Diversions that ease the bite of any winter
"There are two seasonal diversions that can ease the bite of any winter. One is the January thaw. The other is the seed catalogues." - Hal Borland
January is my planning month. Although there are still jobs to do in the garden, I like to reflect on the previous year and learn from what has happened. I also go through my tin of seed packets to sort out which to plant the following year, where and when. We provide seeds for the Bloomers garden, the station and Unlock Runcorn raised beds. To help with planning, I listed all the seeds on a spreadsheet, by month and where to sow. But gave up when almost everything had to be sowed indoors in April. I need a house with a lot more window ledges, or a lot more houses.
The Book tree has been overflowing. There’s lots of kids books at the moment, as well as thrillers. And a few diet books have been donated too. So, I assume someone’s new year resolution didn’t last very long. If you are looking for something to read or to read to someone else, come and have a look in the tree.
I’ve often been asked where I get information for my blog. Well, one source is the Almanac that I am given for Xmas each year, thanks to Claire. Each month it lists facts about the month. It has categories such as The Moon, The Sky, The Garden, The Kitchen. And each year there is a theme. This year it is Migration, Movement and Pilgrimage. All things which were difficult for us to do last year. So the cultural stories, songs, festivals etc are to do with this ie sea shanties, Romany/Traveller words and recipes. To start with, the Romani word for January is Iveskero, meaning ‘month of the snows’. A particularly difficult time for travelling.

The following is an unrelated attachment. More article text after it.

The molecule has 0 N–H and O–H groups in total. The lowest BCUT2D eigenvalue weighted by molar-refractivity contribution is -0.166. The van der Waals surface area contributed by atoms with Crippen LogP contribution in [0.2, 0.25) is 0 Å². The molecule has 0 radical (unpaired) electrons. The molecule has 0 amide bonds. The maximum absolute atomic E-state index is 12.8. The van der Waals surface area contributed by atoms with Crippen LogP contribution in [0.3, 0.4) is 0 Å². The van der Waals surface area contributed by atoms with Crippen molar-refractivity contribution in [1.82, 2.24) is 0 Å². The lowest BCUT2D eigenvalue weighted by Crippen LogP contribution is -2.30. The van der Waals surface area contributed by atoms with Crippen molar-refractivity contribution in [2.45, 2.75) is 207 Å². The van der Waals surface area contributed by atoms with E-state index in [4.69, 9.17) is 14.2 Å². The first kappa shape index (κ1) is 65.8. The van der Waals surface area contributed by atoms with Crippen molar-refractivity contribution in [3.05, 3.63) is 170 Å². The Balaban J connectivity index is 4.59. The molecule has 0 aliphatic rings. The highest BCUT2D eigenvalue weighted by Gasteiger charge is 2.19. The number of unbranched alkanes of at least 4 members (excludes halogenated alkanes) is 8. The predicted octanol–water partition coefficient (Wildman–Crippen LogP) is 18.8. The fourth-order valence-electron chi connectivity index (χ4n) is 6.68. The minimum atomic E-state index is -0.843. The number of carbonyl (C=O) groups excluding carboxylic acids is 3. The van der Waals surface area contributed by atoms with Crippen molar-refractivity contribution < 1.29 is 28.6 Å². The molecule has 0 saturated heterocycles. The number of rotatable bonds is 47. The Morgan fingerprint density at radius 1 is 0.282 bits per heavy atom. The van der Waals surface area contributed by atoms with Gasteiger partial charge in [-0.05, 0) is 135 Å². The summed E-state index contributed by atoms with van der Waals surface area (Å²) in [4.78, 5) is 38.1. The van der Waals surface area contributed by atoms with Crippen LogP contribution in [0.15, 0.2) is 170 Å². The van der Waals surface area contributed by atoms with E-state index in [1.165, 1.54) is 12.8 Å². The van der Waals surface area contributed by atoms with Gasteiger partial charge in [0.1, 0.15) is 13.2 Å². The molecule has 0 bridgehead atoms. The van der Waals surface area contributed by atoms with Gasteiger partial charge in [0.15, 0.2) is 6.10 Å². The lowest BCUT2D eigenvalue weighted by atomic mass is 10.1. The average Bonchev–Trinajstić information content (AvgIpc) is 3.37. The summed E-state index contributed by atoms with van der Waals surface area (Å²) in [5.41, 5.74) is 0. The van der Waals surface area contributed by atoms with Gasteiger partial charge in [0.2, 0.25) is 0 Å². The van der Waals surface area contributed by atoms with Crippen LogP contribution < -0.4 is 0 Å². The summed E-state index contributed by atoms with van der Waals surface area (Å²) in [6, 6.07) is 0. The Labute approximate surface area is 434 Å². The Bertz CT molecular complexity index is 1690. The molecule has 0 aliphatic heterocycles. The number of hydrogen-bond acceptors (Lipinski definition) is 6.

Talking of travel, I’ve been to Runcorn Station a couple of times this month. One raised bed is under cover so doesn’t get much rainwater. Amazingly a chard is still growing well. But the cabbage, kale, herbs and gooseberry aren’t happy at all. Of course, people using the beds as seats and an ashtray isn’t helping either. I’ve taken some damp compost and chicken manure to top up both beds. Maybe the idea of sitting on chicken poo might protect them a bit.
I was looking at the blog I wrote for January last year. It seems that we had lots of kale, beetroot and spinach to pick. Unfortunately, most of the kale and beetroot disappeared in Nov and Dec and what is left is too small. We do have cabbage, chard, spinach and spring onions though. Like last year our parsnips and yellow swede aren’t big enough to eat. So once again there are no neeps for my haggis on Burns night. The Jerusalem artichokes were abundant though. There were enough for me to cook, plant and pass on to a few Bloomers.
Most of the flowers have died off. I’m not collecting all the dead leaves and stems though. These are being left in case creatures are living amongst them. Dead vegetation makes a good winter bed for them, as does Bugingham Palace.
Bulbs are shooting up round the garden, as are the weeds. It won’t be long before I am talking about what is flowering again. Meanwhile I was very excited to find the snowdrops were up, alongside the Christmas Box which has small white flowers.
The first Draw on Halton exhibition is still in the garden. The ‘Draw on Halton 2’ challenge is underway and had ‘Nature’ as its subject at the beginning of the month. The submissions showed how people loved being out and about, even in the winter. So, if you like nature, don’t forget the RSPB’s Big Garden Birdwatch at the end of the month. If you don’t have your own garden then go to a park, or use the Bloomers garden. It only takes an hour. You can find out all about it on the RSPB website.
The Blooming Old Gardener